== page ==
River Donaghey of VICE is one of the many that seems to think that rebooting The Sopranos would be a horrible idea and a lot of people seem to echo that sentiment. The show was one of the most watched and the most perfect programs around, which means that trying to reboot it wouldn’t just be a bad idea, it could be an utter disaster. In the history of shows that have been cancelled or run their course and then brought back there have been a lot of misses and only a few possible hits here and there, but The Sopranos isn’t one that seems like it would be a hit since despite so many rich and vibrant characters the one thing missing, James Gandolfini, would be a huge issue.
Paul Moore of Her has stated that HBO hasn’t ruled it out yet, but it does seem as though there could be a lot of blowback and a possible loss in viewership if this were to happen. It’s always possible that a story line could be created that would make it a feasible return, but without key characters that essentially made the story it doesn’t seem all that possible to keep it going. Look what happened to House of Cards once Kevin Spacey’s career was tanked, the show lost a lot of its luster and had to kill off the main character that got everything going in the first place. While Robin Wright was able to close it out and end on what some would call a moderate note, the show won’t likely get a reboot unless there’s enough demand for one. In the case of The Sopranos the main actor passed away six years ago, and there’s no way to replace him. Even if there was you can only imagine the storm of criticism that would bring. And showing how life has gotten on without him in a reboot seems like a poor way to honor the memory of the show.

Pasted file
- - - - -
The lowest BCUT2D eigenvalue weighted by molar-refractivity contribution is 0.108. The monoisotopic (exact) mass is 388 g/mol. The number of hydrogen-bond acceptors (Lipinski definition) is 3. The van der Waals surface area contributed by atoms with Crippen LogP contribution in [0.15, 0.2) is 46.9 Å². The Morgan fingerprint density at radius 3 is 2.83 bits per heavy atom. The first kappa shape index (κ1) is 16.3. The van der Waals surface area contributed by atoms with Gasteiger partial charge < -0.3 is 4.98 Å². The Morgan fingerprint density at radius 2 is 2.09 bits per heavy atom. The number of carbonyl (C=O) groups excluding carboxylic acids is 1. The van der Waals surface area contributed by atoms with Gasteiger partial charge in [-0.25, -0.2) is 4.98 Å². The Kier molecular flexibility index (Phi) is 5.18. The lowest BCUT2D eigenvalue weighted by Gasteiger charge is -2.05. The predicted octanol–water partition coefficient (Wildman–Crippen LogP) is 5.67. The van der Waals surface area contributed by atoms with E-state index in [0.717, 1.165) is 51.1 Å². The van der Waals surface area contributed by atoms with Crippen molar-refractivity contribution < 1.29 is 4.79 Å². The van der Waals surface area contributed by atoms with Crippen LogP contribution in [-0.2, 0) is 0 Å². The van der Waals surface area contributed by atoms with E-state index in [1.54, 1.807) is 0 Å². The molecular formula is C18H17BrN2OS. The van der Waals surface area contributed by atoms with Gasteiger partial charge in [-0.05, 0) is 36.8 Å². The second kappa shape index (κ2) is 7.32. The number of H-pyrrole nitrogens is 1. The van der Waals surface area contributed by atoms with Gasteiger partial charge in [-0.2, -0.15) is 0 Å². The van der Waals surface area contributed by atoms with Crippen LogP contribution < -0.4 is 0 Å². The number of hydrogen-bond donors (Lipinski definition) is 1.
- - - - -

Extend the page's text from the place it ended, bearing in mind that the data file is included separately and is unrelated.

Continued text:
Still, there is a prequel in the works it would seem, a story to explain the original series perhaps and something that fans can still get behind since it might answer questions they’ve had since the beginning. That’s all well and good it seems since prequels are easy to ignore if they’re not successful and actually kind of appreciated if they coincide nicely with the original show. But a reboot, oy. One would think at this point that reboots would have a definitive formula that is bound to work with a few tweaks here and here, or would be shelved finally in order to allow new and possibly more entertaining material to be brought forward. That could be a big problem with Hollywood today, the need to cling to the past and continue to develop stories that have reached a great conclusion has become an obsession for some, as Matt Webb Mitovich of TV Line might agree, since there are movies and TV shows alike that have been redone, remodeled, and renovated to such a degree that for a while it was hard to recognize them as a representation of the original material. Now however, some reboots are actually doing well and others are succeeding, producers and directors are gaining enough confidence to look at just about anything and everything they could possibly make ‘better’ or bring back in some way.
While I’m not one to say no to a story, canning one story and then adding a few things or changing a couple things around isn’t the most creative way to go. It’s almost like taking a beautiful meal and trying to replicate it while altering it in ways that those in charge might think is great but only confuses the person to whom it’s presented. Analogies aside, The Sopranos is best left being as it is, a legendary show in its own time that people happen have loved watching and would likely look askance at if it was ever changed in any way with a reboot. It’s great to have ideas on how to do things in a new way, but sometimes there are ways that need to be blocked off until someone else can come along and cut their own path, preferably long after people forgot the near mistake that was made when people weren’t ready to see it yet.
Just think of it, one day The Sopranos will be considered and oldies TV show, something that we watched when we were younger and that our grandkids will look at and say ‘wow that’s old’. Perhaps then someone will have come along that can look at the show and think of how to go about rebooting it so that people will want to watch it again. But for now it would seem that it’s best leaving The Sopranos alone save for the prequel that might be kind of interesting.